Questions from Lincolnshire County Council over Gorse Lane quarry near Denton

View from Gorse Lane of the site.
View from Gorse Lane of the site.
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Campaigners against a proposed quarry and landfill site are celebrating after the county council asked the developer to provide further evidence on their plans.

In a letter to Mick George Ltd’s (MGL) planning manager John Gough, Lincolnshire County Council’s principal planning officer Marc Willis called for more information concerning the company’s application for a quarry and infill site on 84.6 hectares south of Denton.

Members of GOLAG have been campaigning since the plans for the quarry were announced.

Members of GOLAG have been campaigning since the plans for the quarry were announced.

It includes questions over mineral quality. Mr Willis states: “Although copies of the 2014 borehole logs are provided these logs were only taken around the perimeter.” He also asks for clarity on the recycling operation, groundwater monitoring, views from Belvoir Castle and impact on wildlife at The Drift, a Site of Special Scientific Interest.

He adds: “The level of landfill proposed within the current application is far in excess of that which could be justified on restoration grounds alone and so I do not consider to be acceptable or compliant with both the current and emerging waste local plan policies given the county’s lack of identified need to create new landfill capacity.” MGL must provide extra information by November 27.

Gorse Lane Quarry Action Group (GOLAG) chairman Gaile McMillan said: “This is great news and a victory for common sense on the part of Lincolnshire County Council. They are asking all the right questions and clearly have serious misgivings on points we have expressed our own concerns over.

“We are absolutely determined to fight this proposed quarry and landfill which we are sure is both damaging and unnecessary.

“We are pleased that Lincolnshire County Council shares our concerns that MGL’s plans could seriously damage this historic landscape, interfere with the delicate water table and are utterly flawed.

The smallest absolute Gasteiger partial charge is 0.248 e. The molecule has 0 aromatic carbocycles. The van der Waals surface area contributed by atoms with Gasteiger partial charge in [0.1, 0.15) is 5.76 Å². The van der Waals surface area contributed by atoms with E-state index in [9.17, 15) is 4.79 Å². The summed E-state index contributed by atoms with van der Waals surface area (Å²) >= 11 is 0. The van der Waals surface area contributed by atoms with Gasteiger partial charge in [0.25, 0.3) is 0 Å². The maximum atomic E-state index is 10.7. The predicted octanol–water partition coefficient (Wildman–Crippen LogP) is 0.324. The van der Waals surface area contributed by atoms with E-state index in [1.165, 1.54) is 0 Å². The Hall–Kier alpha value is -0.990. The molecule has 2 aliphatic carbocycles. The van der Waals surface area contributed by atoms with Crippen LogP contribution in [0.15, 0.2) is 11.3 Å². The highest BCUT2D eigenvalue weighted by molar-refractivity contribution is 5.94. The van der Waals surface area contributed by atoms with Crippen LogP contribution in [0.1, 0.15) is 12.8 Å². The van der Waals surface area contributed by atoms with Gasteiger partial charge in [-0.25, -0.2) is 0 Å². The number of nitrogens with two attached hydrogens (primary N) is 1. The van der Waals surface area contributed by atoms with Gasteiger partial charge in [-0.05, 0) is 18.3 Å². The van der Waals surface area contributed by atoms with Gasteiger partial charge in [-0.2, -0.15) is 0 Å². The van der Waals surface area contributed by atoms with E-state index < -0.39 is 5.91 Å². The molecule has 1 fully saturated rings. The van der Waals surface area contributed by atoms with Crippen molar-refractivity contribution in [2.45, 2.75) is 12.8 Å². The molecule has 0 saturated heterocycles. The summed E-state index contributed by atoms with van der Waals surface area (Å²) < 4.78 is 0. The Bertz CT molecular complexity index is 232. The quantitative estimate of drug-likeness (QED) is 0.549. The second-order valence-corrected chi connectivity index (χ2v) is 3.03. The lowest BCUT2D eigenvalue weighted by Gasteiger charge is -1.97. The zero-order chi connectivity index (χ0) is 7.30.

“GOLAG is confident that the questions that LCC has raised cannot be explained away by the developer. Our own specialist, independent research has shown that the limestone in the area is of poor quality and isn’t needed in Lincolnshire, with other nearby quarries working at below capacity. The campaign goes on!”

GOLAG adds LCC’s response “blows a hole in the threat by MGL to fall back to existing ironstone consents for a much larger swathe of land”.

Jon Stump, MGL’s finance director, said: “Currently we are in the middle of the standard planning consultation process, the matters raised by the county council are straight forward and to a certain degree expected and we are complying with all requests for information received.

“We are aware that our scheme has raised concerns and that there is some local opposition but we have confidence in the statutory process and are continuing with the application and look forward to an early determination of the scheme.

“We maintain that our Gorse Lane scheme as submitted provides for a swifter conclusion with far less impact on local communities than if we simply pursued the implementation of the historic planning permissions, which already exist and cover a far wider geographical area and have a greater impact on the communities of Harlaxton and Denton.”